Who Invented the Emoticon and Emoji? (And How They’re Forever Changing Written Language)

Emoticons and emoji are used to bring nuance to short text passages that might be misunderstood otherwise. Of course, some folks use it for decoration, emphasis, and humor, but that wasn’t the original idea. Written language was first used to convey information, but as time passed and technology enabled communication over distances, humanity has struggled to imbue text communication with implied emotion that can get lost when you can’t see the speaker’s facial expressions and body language. At their core, such symbols are a form of punctuation, which was an early innovation in writing -even before spaces between words. Emoticons and emoji were not so much invented as they evolved from the long process of refining written text. To understand this evolution, it helps to have a timeline of punctuation. The digital revolution ramped up the need for shortcuts in passing along in idea in text.

This all inspired the users of, for example, the PLATO IV system in 1972 to actually use a facility of that system to solve the problem, creating a whole slew of the first emojis and emoticons in the process.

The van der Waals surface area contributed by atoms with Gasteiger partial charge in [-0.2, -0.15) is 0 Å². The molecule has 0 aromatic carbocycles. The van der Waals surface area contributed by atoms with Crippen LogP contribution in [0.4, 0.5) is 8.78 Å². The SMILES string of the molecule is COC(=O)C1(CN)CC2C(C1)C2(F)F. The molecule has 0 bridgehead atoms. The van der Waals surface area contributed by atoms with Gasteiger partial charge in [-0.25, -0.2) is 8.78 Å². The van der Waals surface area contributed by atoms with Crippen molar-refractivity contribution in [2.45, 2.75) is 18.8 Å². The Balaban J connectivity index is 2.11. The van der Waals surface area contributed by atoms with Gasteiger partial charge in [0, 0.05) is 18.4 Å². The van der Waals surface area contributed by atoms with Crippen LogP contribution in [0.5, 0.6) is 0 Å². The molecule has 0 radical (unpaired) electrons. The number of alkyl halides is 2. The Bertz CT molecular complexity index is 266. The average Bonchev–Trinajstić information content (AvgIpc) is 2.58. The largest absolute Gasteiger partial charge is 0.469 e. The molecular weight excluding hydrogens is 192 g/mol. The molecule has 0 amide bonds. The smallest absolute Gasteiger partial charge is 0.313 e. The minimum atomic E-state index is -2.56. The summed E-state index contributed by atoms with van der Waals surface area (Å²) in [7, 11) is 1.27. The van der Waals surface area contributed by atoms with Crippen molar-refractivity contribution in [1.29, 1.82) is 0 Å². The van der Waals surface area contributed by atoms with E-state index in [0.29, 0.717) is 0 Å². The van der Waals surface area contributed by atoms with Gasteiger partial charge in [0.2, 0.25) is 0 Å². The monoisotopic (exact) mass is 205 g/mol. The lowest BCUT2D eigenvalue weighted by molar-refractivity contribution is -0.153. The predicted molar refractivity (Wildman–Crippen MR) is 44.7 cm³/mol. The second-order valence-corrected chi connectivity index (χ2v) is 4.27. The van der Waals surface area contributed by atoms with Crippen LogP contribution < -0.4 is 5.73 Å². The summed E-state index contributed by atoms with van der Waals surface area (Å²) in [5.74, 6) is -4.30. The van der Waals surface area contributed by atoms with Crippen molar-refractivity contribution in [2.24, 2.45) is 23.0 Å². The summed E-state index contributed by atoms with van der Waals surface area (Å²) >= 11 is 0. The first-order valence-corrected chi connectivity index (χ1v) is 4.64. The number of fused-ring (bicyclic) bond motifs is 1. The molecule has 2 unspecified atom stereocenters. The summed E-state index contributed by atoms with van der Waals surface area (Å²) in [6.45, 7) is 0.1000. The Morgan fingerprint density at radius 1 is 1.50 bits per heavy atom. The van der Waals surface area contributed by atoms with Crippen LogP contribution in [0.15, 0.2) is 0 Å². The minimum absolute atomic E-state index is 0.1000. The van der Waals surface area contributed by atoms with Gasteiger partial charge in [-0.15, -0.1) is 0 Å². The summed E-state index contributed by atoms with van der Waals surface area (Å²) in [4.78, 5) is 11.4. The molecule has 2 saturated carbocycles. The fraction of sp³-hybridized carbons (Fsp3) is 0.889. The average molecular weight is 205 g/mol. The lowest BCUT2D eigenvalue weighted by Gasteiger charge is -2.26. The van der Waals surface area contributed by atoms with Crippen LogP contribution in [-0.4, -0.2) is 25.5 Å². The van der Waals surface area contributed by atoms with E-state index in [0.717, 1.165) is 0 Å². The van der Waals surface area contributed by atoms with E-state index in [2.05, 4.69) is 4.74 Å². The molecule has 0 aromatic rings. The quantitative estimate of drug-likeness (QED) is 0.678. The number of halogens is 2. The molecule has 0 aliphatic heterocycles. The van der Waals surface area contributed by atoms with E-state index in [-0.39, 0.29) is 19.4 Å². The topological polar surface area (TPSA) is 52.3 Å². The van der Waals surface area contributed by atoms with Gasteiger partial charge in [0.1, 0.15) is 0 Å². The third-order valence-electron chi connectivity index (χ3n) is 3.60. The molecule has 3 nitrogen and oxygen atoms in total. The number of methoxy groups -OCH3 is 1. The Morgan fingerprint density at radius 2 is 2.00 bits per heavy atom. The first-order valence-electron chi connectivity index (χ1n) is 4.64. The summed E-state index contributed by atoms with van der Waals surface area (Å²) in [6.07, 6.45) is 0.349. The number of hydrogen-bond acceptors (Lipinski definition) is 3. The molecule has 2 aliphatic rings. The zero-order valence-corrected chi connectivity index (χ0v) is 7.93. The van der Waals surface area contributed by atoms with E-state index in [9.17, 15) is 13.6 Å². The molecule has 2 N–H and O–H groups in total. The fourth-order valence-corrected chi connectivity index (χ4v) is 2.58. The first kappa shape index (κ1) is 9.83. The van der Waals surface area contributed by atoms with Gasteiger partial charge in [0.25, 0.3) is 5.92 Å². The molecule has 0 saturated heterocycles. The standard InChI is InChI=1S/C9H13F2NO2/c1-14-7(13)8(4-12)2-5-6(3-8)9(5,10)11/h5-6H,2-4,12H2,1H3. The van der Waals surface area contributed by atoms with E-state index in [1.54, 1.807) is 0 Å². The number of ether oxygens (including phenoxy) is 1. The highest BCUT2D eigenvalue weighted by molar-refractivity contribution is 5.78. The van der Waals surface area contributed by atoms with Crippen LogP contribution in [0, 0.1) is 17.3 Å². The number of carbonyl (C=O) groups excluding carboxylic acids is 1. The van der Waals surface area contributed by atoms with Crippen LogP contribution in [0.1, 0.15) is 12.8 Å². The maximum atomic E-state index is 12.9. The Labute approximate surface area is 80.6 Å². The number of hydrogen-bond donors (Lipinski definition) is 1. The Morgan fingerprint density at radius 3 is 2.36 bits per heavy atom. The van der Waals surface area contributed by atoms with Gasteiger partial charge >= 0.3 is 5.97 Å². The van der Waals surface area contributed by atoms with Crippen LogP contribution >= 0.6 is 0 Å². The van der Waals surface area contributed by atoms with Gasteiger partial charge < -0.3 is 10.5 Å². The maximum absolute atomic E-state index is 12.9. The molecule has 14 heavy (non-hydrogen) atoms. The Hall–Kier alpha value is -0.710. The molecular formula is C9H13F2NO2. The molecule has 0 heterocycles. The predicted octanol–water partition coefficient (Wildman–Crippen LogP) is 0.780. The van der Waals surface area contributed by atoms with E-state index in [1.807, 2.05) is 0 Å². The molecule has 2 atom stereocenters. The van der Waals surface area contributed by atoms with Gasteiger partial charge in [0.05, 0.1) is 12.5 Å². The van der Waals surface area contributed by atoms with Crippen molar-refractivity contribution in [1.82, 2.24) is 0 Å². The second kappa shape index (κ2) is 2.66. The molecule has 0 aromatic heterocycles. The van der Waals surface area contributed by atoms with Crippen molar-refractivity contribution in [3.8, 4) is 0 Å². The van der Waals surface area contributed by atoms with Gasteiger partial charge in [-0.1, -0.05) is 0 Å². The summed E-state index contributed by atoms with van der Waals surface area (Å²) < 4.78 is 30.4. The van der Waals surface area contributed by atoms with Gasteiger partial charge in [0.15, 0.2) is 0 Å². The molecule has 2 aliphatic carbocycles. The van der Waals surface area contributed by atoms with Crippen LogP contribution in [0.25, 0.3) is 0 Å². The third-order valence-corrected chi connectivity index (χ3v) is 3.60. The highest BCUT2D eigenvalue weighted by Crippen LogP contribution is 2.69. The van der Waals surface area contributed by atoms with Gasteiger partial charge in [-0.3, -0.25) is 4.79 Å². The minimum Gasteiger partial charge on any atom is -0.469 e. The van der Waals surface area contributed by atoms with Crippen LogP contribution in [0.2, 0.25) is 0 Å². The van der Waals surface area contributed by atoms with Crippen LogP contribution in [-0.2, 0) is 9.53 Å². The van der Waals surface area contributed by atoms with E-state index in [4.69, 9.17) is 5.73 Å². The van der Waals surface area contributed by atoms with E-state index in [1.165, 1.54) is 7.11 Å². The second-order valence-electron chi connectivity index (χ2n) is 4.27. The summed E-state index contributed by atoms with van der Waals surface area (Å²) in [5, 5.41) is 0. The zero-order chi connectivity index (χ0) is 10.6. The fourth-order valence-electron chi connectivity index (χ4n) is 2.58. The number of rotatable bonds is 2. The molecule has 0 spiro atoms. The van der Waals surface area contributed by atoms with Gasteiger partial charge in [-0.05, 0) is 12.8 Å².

And if you’re wondering about the distinction here, “emoji” derives from the Japanese for “picture” and “character”, so “picture character”. In contrast, “emoticon” derives from the English “emotion icon”. Thus, while you might think given the two words’ similarity and what they represent also being similar that one came from the other, this is actually purely coincidental.

In any event, going back to the PLATO IV system, with this system, users could press SHIFT-space and then a character to have that character plotted over the previous character without overwriting it. Particularly clever users used this fact to come up with all sorts of little images to represent various emotions and otherwise add context and meaning to a given bit of text, or sometimes to just have the thing stand alone to communicate something, like some sort of modern hieroglyphic. Eventually there were many hundreds of such symbols being used on this system.

There are other important moments in the development of emoticons, such as the time a theoretical discussion about a pigeon, a candle, and some mercury inside a falling elevator leaked outside of the chat forum at Carnegie Mellon University and almost caused a panic. Discussion of the incident emphasized the need for a way to denote something as a joke, which led to the sideways smiley face being widely adopted. Read a fairly in-depth history of punctuation that gave rise to emoticons and emoji at Today I Found Out.

Comments are closed.